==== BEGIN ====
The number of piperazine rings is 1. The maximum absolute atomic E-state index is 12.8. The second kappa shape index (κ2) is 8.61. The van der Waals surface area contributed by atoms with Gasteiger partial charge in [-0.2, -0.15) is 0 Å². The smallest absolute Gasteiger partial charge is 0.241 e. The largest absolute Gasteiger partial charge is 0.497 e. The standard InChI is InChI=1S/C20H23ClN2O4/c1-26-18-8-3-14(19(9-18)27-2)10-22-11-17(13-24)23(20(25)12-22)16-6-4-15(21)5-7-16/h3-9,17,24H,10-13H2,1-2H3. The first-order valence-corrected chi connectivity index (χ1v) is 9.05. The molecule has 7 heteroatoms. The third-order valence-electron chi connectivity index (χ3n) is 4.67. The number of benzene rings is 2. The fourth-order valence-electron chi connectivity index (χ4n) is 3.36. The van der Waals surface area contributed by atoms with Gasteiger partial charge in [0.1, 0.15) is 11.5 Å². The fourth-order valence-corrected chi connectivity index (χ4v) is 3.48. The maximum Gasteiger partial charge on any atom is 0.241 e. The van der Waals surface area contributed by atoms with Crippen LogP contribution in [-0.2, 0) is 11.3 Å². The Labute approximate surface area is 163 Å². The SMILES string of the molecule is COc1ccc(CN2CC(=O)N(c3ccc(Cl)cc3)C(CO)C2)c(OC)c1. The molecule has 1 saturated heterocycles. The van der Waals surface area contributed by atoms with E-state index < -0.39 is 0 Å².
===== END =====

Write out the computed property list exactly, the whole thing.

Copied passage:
The number of piperazine rings is 1. The maximum absolute atomic E-state index is 12.8. The second kappa shape index (κ2) is 8.61. The van der Waals surface area contributed by atoms with Gasteiger partial charge in [-0.2, -0.15) is 0 Å². The smallest absolute Gasteiger partial charge is 0.241 e. The largest absolute Gasteiger partial charge is 0.497 e. The standard InChI is InChI=1S/C20H23ClN2O4/c1-26-18-8-3-14(19(9-18)27-2)10-22-11-17(13-24)23(20(25)12-22)16-6-4-15(21)5-7-16/h3-9,17,24H,10-13H2,1-2H3. The first-order valence-corrected chi connectivity index (χ1v) is 9.05. The molecule has 7 heteroatoms. The third-order valence-electron chi connectivity index (χ3n) is 4.67. The number of benzene rings is 2. The fourth-order valence-electron chi connectivity index (χ4n) is 3.36. The van der Waals surface area contributed by atoms with Gasteiger partial charge in [0.1, 0.15) is 11.5 Å². The fourth-order valence-corrected chi connectivity index (χ4v) is 3.48. The maximum Gasteiger partial charge on any atom is 0.241 e. The van der Waals surface area contributed by atoms with Crippen LogP contribution in [-0.2, 0) is 11.3 Å². The Labute approximate surface area is 163 Å². The SMILES string of the molecule is COc1ccc(CN2CC(=O)N(c3ccc(Cl)cc3)C(CO)C2)c(OC)c1. The molecule has 1 saturated heterocycles. The van der Waals surface area contributed by atoms with E-state index < -0.39 is 0 Å².